The 65A is one of my favorties because it was the first commercial rig I ever owned. My dad bought me one when I passed my general and I have fond memories of going to the New York Central Railway Express depot in Toledo to pick mine up. Favorite doesn't mean it is good, just that I love it in spite of its blemishes. :-)

73 Tom

I believe you because that's very similar to my Bandmaster. I have to add a significant amount of capacitance to load it on 80 meters. The Bandmaster wasn't designed to operate on 160 but it can with some modification. I suspect WRL like other manufacturers kept prices low by cutting some corners on components.

W8JI
02-12-2009, 12:27 AM
I believe you because that's very similar to my Bandmaster. I have to add a significant amount of capacitance to load it on 80 meters. The Bandmaster wasn't designed to operate on 160 but it can with some modification. I suspect WRL like other manufacturers kept prices low by cutting some corners on components.

It has a ~365 uuF loading capacitor and plate tuning capacitor. Even with the L section between the regular and "doublet" connectors on the back in use there is no way possible to match the impedance range claimed. It is especially limited on 160, where you can't ever load 50 ohms.

Many rigs were like that, although Johnson and Heath were two of the exceptions. They had enough C to work properly on 160 and 80.

73 Tom

NN4RH
02-12-2009, 03:19 AM
Thanks for all the information.

The Globe Scout 65A was the transmitter I had as a Novice in 1972 at age 16. I remember I paid $15 cash for it and somehow got it home about a mile balanced on the handlebars of my bicycle.

I've been looking to relive my youth and find one to restore and was wondering if the three models were close enough that I wouldn't notice the difference. From what I hear, I think that's the case.

W8JI
02-12-2009, 10:55 AM
Thanks for all the information.

The Globe Scout 65A was the transmitter I had as a Novice in 1972 at age 16. I remember I paid $15 cash for it and somehow got it home about a mile balanced on the handlebars of my bicycle.

I've been looking to relive my youth and find one to restore and was wondering if the three models were close enough that I wouldn't notice the difference. From what I hear, I think that's the case.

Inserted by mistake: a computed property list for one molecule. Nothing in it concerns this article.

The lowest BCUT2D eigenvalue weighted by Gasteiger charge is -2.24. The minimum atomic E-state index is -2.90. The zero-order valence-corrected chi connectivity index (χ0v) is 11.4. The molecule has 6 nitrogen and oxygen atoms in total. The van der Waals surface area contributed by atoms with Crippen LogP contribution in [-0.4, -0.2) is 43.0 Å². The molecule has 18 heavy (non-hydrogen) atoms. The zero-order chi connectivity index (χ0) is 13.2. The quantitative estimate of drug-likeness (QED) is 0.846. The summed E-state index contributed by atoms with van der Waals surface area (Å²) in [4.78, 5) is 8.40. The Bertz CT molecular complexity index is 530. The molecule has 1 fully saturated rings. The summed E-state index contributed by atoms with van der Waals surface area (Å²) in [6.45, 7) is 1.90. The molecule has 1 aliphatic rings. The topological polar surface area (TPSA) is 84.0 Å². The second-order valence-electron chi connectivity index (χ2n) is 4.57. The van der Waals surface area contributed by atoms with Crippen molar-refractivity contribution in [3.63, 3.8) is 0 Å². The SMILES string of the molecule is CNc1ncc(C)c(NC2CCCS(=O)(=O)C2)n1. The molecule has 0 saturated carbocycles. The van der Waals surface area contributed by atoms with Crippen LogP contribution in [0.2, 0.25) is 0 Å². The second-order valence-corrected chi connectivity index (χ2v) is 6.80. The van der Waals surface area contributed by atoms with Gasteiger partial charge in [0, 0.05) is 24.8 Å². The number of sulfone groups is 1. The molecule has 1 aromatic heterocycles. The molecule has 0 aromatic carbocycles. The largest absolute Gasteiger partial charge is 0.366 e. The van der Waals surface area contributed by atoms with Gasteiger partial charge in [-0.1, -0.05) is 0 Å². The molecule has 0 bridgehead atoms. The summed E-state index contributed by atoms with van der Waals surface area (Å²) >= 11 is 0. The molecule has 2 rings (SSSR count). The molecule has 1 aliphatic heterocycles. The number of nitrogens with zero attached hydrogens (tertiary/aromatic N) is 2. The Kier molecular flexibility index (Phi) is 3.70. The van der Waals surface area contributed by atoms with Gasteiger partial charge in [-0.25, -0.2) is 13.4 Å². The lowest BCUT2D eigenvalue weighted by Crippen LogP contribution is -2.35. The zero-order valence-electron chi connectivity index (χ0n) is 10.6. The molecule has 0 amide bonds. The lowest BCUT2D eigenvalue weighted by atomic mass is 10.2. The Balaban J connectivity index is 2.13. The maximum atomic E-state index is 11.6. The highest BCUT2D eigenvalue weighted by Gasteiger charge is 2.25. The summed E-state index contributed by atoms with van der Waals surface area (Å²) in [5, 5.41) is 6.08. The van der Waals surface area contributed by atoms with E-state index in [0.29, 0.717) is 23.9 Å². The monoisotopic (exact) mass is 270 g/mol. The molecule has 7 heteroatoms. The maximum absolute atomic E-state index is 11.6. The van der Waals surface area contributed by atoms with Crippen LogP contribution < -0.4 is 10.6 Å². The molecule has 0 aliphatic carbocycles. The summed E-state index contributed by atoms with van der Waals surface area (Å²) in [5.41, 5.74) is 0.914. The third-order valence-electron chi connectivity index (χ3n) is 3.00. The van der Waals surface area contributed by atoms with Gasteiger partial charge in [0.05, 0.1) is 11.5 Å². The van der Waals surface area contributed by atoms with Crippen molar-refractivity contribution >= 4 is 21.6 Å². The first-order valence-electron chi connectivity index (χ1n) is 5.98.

That is the case, but you are also in luck. The 65A is the most common.

Now what you really need to do is find a bike first. I kept looking for a NYC RR baggage car on eBay, but couldn't afford one big enough to bring my 65A home. You are lucky you only need a bike.

One word of caution, don't try to collect a cheerleader or girl in bobbie sock and poodle skirt to fully re-live your youth. That's illegal. :-)

KB5JO
10-27-2010, 04:52 PM
I recently acquired a 680, which maybe is nearly a 65B. There is a VFO/Xtal switch on the back that shorts the oscillator cathode choke when in the VFO position. The manual barely mentions the switch. If anyone has ever used a VFO with this rig, would appreciate knowing how this is accomplished.

I own an Eico 722 VFO, use with an Eico 723, which doesn't have a switch. Plug the 722 output into the 723 crystal socket, turn on the VFO to spot, turn the 723 to transmit, key the 723. Going to standby is the reverse.
What does the switch on the 680 accomplish?

73, Curt KB5JO

KE9EX
10-27-2010, 07:35 PM
"Old Leo put a lot of hams on the air with that transmitter."

I am one. I didn't get on the air until I gave up homebrewing a XMTR
(after an unfortunate FIRE) and used my lawn mowing money for a Globe Scout 680A. I could have walked it home from the store. I wouldn't have dared tried my bicycle! Fortunately Dad drove me there and back and I was on the air
with the Globe Scout and Hallicrafters S-40 that evening. Summer of 1967.